“It would be a good thing to buy books if one could also buy the time to read them; but one usually confuses the purchase of books with the acquisition of their contents.”
One day, Andy Miller realized that in the three years since becoming a father, he had only managed to read one book for pleasure. And while The Da Vinci Code was an entertaining page turner, great literature it was not. There were many greater, more redoubtable books in the world, books that he had lied about having read, no less, because he felt he ought to have read them. So Miller created the official List of Betterment, and set out to put an end to his lying literary ways once and for all. What starts out as a list of thirteen books for self-betterment turns into a year-long project involving more than fifty titles.
Miller’s training as a liar about books came from the years he spent working as a bookseller. There he discovered that customers didn’t really want to know the truth about whether or not he’d read a book or if he liked it. They simply wanted their own good judgement confirmed as they made their purchases. He found himself selling the same handful of books over and over again, though he had read none of them cover to cover. His literary honour, once impugned, never recovered, even long after he left the book shop behind.
After three years of reading nothing but Dan Brown, Miller makes his improbable return to regular reading with the somewhat obscure The Master and Margarita by Mikhail Bulgakov. Miller summarizes this rather surreal book with humour, but as with many of his chosen titles, I was not moved to interest in reading it. Miller and I had opposite literary tastes in many respects—he was bored by Austen but adored Dickens, though we found some common ground in George Eliot—but that didn’t stop me from being entertained by his journey through literature.
Perhaps the most striking thing about The Year of Reading Dangerously is that Miller isn’t the sort of person you would expect to experience such a severe reading drought. With an undergraduate degree in English, a wife he met while working at a book shop, and job as an editor at the time of writing, the fact that Miller didn’t read for pleasure for three years is actually quite remarkable. If life could overwhelm his love of books, really it could happen to anyone. But with a fifty-page-a-day dose of literature, he is soon back to slipping away from his in-laws at Christmas in order to finish Anna Karenina, and using vacation days to visit the British Library in order to read rare books cover-to-cover.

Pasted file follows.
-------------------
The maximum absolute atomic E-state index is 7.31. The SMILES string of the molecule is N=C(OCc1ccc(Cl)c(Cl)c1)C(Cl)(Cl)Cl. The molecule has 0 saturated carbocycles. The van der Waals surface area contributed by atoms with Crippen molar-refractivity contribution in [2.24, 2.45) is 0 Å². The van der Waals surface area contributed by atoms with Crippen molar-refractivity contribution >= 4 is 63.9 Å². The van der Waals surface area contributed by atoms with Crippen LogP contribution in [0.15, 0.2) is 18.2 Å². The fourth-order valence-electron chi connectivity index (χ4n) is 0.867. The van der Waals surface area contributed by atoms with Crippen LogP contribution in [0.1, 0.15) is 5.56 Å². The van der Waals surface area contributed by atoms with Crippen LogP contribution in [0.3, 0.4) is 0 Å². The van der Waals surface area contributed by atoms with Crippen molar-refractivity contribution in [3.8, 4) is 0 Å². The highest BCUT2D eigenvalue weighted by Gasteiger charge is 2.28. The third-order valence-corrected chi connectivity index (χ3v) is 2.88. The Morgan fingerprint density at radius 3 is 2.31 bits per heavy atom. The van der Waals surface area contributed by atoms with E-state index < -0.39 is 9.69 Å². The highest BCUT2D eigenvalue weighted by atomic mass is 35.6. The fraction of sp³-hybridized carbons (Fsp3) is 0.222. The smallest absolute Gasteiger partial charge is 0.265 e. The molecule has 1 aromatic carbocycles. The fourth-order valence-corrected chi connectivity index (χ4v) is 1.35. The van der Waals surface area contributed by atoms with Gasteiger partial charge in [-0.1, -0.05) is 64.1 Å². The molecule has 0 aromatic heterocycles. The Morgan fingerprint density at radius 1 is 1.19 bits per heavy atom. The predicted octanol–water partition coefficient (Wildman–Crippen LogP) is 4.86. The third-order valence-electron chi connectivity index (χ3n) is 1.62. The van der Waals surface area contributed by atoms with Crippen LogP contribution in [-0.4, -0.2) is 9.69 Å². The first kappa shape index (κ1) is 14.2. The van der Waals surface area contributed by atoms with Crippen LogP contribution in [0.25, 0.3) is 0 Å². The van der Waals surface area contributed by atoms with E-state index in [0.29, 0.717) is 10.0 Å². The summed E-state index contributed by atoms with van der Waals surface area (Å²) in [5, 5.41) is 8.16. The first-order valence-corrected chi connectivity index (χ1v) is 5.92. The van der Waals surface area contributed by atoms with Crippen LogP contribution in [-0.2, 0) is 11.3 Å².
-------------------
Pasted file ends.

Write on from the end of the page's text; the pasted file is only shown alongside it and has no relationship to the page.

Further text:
If The Year of Reading Dangerously has a drawback, it is that Miller’s style is rather self-indulgent, including the wanton use of footnotes, and an entire chapter in the form of a stilted fan letter to Michel Houellebecq. Miller readily admits his editor was right to want to cut the letter, but he has decided to include anyway. But when Miller isn’t letting his sense of humour get carried away, this is an enjoyable tale about a return to books, even if the subtitle is a bit grandiose. Reading probably hasn’t saved Miller’s life, but it has certainly enriched it.
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4 thoughts on “The Year of Reading Dangerously”
The thing about these reading memoirs is that the authors all end up reading the same books.
There’s definitely a bit of that, and naturally he finishes out with War and Peace. But some of the choices were quite personal and eccentric, like the one about the subculture of a obscure German musical genre.